September 8, 2023 - On September 7, 2023, the European Commission (the “Commission”) published much-awaited guidance for European Union (“EU”) operators on implementing enhanced due diligence relating to Russia sanctions circumvention risks (the “Guidance”).  

Since February 2022, the EU has imposed unprecedented sanctions on Russia in response to its war of aggression against Ukraine.  We have covered successive rounds of EU sanctions imposed against Russia to date in our previous and continuing advisories (available here).  Over the months, the EU and its coordinating partners, have increased their attention to preventing and responding to the circumvention of sanctions (see our advisory on the 11th package).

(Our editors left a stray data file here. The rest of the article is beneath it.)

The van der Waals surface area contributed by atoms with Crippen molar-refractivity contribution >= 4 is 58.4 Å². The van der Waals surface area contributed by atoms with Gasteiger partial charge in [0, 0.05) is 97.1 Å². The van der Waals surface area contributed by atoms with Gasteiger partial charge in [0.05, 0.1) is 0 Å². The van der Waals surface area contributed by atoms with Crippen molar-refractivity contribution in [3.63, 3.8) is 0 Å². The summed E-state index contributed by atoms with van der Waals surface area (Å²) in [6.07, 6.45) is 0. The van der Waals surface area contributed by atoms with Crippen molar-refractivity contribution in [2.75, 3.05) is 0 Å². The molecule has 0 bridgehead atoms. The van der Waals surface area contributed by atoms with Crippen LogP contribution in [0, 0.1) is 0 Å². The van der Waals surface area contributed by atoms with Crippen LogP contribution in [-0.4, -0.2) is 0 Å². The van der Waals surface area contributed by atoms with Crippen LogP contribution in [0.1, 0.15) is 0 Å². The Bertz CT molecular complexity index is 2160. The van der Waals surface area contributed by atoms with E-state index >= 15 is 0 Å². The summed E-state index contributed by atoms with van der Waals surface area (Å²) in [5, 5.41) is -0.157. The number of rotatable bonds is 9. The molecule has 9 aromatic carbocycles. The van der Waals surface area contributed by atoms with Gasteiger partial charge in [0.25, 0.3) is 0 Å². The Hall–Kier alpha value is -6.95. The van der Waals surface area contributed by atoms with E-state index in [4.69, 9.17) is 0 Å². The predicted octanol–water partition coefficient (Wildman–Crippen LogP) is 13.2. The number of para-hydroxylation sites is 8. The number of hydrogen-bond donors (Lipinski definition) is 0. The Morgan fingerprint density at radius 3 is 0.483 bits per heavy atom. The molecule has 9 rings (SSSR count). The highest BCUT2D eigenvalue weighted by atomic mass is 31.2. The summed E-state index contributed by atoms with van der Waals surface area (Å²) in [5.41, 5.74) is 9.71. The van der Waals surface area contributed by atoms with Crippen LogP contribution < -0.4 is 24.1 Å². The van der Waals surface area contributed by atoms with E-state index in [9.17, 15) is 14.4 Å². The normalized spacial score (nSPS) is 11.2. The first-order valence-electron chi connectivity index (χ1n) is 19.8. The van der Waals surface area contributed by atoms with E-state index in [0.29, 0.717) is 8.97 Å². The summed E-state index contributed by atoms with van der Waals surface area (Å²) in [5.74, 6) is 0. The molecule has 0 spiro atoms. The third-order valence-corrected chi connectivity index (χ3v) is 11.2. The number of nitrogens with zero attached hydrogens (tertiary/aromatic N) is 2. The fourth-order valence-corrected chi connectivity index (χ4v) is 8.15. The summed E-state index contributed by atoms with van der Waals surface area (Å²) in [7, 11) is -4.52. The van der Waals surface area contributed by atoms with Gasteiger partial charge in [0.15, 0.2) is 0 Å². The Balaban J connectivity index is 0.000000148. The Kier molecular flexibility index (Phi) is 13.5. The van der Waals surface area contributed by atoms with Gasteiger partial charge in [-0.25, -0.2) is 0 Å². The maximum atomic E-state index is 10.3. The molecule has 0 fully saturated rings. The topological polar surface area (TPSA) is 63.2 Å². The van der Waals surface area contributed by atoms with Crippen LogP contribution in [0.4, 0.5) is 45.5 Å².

Both Council Regulation (EU) No. 833/2014 (sectoral sanctions) and Council Regulation No. 269/2014 (individual sanctions) prohibit EU operators from knowingly and intentionally participating in activities the effect or object of which is to circumvent these prohibitions (often referred to as the “anti-circumvention” clause).  Recognizing that Russian sanctions targets have deployed various and increasingly sophisticated techniques to evade EU sanctions prohibitions (such as by using complex financial schemes, falsifying the nature or origin of the goods traded or concealing assets), the Guidance notes that “EU operators will find themselves in a position where they may facilitate prohibited activities involving Russia, thereby reducing the impact of sanctions and possibly violating EU regulations.”